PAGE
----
• Attendance

140 hours of tuition was provided. 70 parents attended over ten courses, reaching a total of 54 mothers and one father. Some attended more than one programme. Eight parents attended more than one course. 17 participants had full attendance with 15 participants at 80% attendance. Learners included 38 long term unemployed, 12 unemployed with 19 working part time. Two had no formal education, seven had primary education, 24 lower second level and 13 attended some upper second level education, with seven having Level 6. Priority mothers included four Roma, three Travellers, a refugee and three migrants whilst seven single parents attended. Both external and internal barriers impacted on participation, including ill health, appointments, low levels of confidence, shift work.

 

  1. Findings
  • The programme was successful in reaching parents who had left school early.
  • Parents completed a pre and post short questionnaire on each course, recording the levels of existing talk, reading, play and technology use at home between parent and child. Most parents were reading once per week. This changed to reading daily in most cases.
  • An intercultural aspect developed as parents shared stories and traditions from their backgrounds.
  • Providing a free book for baby per family each week was attractive to parents.
  • Most parents wanted to continue to learn. One mother met with the Coordinator of the One to One Literacy provision and started classes. Many did not know how to access education as an adult. This short course stimulated an interest in a choice of
  • Parents shared their problems for example some worried about the Public Health Nurse visiting their home. As a result the Public Health Nurse was invited to attend and listen to concerns. Having prepared their questions as a group gave parents confidence.
  • The class became a peer support group and friendships formed as some visited each others’ homes between classes.
  • Quite a high proportion of mothers never visited the library. A library visit was included on each course, the majority of mothers signed up if they were not already members.
  • Useful websites, Youtube clips, apps and blogs were shared while concerns about children growing up in a bilingual home were addressed.
  • Parents were surprised at the importance of their role as their child’s first teacher, generating feelings of increased responsibility, confidence and a commitment to helping their baby learn.
  • All parents had a positive learning experience and recommended more courses as their children get older.
  • CFLP through a strong promotional campaign built up good relationships with many agencies, leading to ongoing referrals to other family learning courses.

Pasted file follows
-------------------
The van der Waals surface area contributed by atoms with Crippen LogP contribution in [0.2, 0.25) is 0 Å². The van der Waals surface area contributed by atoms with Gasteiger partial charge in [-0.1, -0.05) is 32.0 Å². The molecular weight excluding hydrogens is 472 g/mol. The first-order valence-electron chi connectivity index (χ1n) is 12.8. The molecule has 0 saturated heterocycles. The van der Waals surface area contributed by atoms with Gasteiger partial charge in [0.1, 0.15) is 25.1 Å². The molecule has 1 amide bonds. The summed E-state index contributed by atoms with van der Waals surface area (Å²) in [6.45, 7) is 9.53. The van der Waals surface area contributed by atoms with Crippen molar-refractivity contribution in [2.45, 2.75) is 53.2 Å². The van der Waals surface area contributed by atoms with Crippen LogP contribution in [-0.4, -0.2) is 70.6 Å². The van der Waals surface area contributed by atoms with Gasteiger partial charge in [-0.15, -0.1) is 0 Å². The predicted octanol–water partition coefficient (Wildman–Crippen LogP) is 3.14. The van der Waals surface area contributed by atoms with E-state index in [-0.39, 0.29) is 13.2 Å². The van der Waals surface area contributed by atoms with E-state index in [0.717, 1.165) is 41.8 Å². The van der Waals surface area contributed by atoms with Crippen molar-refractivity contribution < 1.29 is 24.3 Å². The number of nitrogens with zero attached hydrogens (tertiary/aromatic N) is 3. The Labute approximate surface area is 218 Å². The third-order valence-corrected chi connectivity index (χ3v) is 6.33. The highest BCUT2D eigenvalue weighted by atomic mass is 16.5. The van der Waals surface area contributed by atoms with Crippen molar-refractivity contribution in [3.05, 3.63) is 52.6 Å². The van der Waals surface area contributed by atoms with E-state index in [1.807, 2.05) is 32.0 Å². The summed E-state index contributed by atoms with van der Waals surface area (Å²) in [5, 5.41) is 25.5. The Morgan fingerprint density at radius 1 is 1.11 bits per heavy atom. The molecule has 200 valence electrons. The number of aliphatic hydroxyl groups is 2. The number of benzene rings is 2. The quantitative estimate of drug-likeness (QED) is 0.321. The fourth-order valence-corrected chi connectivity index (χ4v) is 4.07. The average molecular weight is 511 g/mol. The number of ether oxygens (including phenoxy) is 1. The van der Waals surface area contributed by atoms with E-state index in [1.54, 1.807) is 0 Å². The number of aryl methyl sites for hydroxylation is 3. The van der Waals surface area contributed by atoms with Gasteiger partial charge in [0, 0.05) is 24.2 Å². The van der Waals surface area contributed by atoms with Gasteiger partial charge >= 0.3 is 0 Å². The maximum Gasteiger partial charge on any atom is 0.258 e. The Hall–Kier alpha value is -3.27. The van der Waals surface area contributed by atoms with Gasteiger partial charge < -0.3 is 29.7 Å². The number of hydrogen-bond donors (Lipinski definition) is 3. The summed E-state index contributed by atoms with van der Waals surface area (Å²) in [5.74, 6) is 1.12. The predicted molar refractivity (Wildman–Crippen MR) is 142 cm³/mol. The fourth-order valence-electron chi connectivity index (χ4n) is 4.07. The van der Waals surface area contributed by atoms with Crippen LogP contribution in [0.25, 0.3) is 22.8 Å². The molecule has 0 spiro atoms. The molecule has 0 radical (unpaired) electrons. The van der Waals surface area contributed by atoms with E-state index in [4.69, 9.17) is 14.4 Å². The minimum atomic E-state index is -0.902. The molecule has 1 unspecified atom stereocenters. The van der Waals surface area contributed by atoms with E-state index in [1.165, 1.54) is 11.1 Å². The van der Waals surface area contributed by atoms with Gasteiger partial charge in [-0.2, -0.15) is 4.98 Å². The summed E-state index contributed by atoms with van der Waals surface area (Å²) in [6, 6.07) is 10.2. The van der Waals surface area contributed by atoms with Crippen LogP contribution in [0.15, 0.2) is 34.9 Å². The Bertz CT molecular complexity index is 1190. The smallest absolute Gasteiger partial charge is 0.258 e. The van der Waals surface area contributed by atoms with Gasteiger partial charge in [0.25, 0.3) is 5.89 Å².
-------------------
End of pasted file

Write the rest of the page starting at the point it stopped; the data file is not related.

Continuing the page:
5.0 Lessons Learned

The age profile of parents was older than expected with the majority in the 25-40 age group. Increased use of social media to promote future classes for parents under 25 is planned.

Retaining the flexibility to add extra classes to meet the requests of parents is important. Parents requested support on learning some first aid tips and were anxious about delays in language development. The project was able to respond with a visit from the Public Health Nurse, while the Speech and Language Therapist also visited courses. Having experienced tutors who empathize with what parents are going through is important.

The pilot was successful in supporting parents who had left school early. Parents are very much equal partners with schools in helping their children learn. It is hoped that this pilot will have a long term impact on both the parent and their baby in their relationships and learning. Literacy that begins in the home can be supported by the family as the lifelong learning journey begins for each child.

 

Bibliography

Bird, V., Brooks, G., and Hannon, P., 2012.  Family Literacy in England  in Hanna Wasik, B. (Ed.) Handbook of Family Literacy  2nd Edition. London: Routledge. p 326,

Bird, V. & Pahl, K. (1994). Parent literacy in a community setting. RaPAL Bulletin, No.24 (Summer), 6-15.

Department of Education and Skills. 2011. Literacy and Numeracy Learning For Life. DES: Dublin.

Dutton, Y., Haggart, J., Smith, L. 2005. National Institute of Adult Continuing Education, National Youth Agency (NYA), Young Adults Learning Partnership : ‘Young Parents: Does that include us?’  Leicester, England: NIACE.

Godfrey, J. and Greene, M. (2000) Family Learning Resource Guide.  Ennis: Clare Family Learning Project.

Hart B. and Risley T.1996. Meaningful Differences in the Everyday Experience of Young American Children. Baltimore: Brooks Publishing. p.98.

 

Taylor, D. 1983. Family Literacy: Young Children Learning to Read and Write. Exeter, New Hampshire: Heinemann. p120.